By Upendra Mishra
BOSTON—The beauty of arranged marriage is that you commit everything you have to your partner—or at least commit to share everything with him or her without knowing anything about your partner. You probably have never met her—or may be just a few times. You start your married life after all commitments have been already made—family, social, cultural, legal and religious. A very solid foundation, indeed.
If the commitment is true, you also get an honest analysis of who you truly are from your spouse. This was true—at least in my case. We had just gotten married and my wife moved to Mexico City, Mexico, where I was working. A couple of weeks later, we had our first fight. My wife said I was full of ego. I flipped out. Really flipped out. I had never thought that anyone would characterize me as full of ego. I was a good kid, respected elders and teachers, got along well with my friends and had started a great career. I also helped my family and friends if I could in any way. Where was my ego then?
That label of ego, however, stayed with me. About 20 years later, I started to ponder about life, about the things I had done and the things I wanted to do. Unconsciously, I kept bumping into my own ego. It took few years to realize that my wife was so right the first time when she diagnosed me my ego. As my interest in scriptures, mythologies, psychology and historical figures got deeper, my understanding of the true nature of ego also grew.
Earlier this week, I was going to my office and had just turned on the National Public Radio. There was an interesting conversation going on between host Terry Gross and Michael Pollan, author of the “How To Change Your Mind: What The New Science Of Psychedelics Teaches Us About Consciousness, Dying, Addiction, Depression, And Transcendence.”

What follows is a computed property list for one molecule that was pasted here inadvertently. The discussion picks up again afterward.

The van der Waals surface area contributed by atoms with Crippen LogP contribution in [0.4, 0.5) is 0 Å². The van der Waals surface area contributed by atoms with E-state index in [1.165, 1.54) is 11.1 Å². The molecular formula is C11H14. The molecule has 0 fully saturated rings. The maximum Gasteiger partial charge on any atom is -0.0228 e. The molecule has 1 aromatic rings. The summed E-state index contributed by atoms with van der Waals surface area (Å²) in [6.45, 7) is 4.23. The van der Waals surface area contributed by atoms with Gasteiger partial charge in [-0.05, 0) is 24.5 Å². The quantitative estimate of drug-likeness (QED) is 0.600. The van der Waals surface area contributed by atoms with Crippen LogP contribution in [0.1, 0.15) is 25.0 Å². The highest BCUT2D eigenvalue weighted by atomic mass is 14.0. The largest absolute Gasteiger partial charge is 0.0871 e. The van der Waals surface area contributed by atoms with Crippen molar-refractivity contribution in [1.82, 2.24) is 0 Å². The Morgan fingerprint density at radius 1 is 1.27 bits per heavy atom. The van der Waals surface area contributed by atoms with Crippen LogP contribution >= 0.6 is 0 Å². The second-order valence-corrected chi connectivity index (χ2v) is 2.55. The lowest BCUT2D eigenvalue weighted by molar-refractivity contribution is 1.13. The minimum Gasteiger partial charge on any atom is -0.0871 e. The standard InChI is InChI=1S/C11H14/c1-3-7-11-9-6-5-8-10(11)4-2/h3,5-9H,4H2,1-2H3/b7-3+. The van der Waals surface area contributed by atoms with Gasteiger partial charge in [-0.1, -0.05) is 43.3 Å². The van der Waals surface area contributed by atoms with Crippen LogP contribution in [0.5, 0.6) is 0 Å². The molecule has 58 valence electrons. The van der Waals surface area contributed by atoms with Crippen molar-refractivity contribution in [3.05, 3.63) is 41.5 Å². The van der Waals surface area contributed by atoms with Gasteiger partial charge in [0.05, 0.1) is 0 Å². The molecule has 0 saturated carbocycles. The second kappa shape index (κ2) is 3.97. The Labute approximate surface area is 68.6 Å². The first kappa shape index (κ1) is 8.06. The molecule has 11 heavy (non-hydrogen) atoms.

“You know, one of the things our mind does is tell stories about ourselves. And if you’re depressed, you’re being told a story, perhaps, that you’re worthless, that no one, you know, could possibly love you, you’re not worthy of love, that life will not get better,” Pollan was telling Gross. “And these stories, which are enforced by our egos, really, trap us in these ruminative loops that are very hard to get out of. They’re very destructive patterns of thought.”
The word “egos” really got stuck in my head. I remembered I had written about ego in one of my columns in February this year: “Pearls of Wisdom: The Ego, Death and a Conversation With the God of Death.” When I reached my office, I re-read the column, revisiting my trysts with my own “egos”.
Ego is so subtle, so smart, so overwhelming, and so powerful that you cannot even imagine its destructive potency. When you give something to someone, it tells you I gave; when you love someone, it tells you I loved; when you renounce your possessions, even then it tells you “look I renounced everything I had.” I am better, I am good, I have this and that, and it goes on attaching itself to everything and weaving its own tapestry of delusional reality and falsehood in your mind.
We may call this our ego trip, and we all have this—some less, some more. The unfortunate thing is that ego completely clouds our innocence, purity, our true self and who we really are at the core. We get into a vicious cycle and never get out of it unless we recognize it and root it out completely. Only after removing ego, we come to know our true self.
In the ancient Indian scripture of Katha Upanishad (also known as Kathopanishad), a young teenager Nichiketa meets Yama, the God of Death, and asks: “How can I know that blissful Self?”
Answers Yama: “There are two selves: the separate ego and the indivisible Atman. When once rises above I and me and mine, the Atman is revealed as one’s real Self.”
The ego, however, is a bigger hurdle in realizing the Self. Yama explains this through a hierarchy of things with the Brahman or the Self sitting on the top, and puts ego above the mind and intellect:
2. Un-manifested cause
Even if someone is able to control one’s senses, regulate one’s mind, and use intellect wisely, one may still not realize the Self without the understanding or getting rid of ego.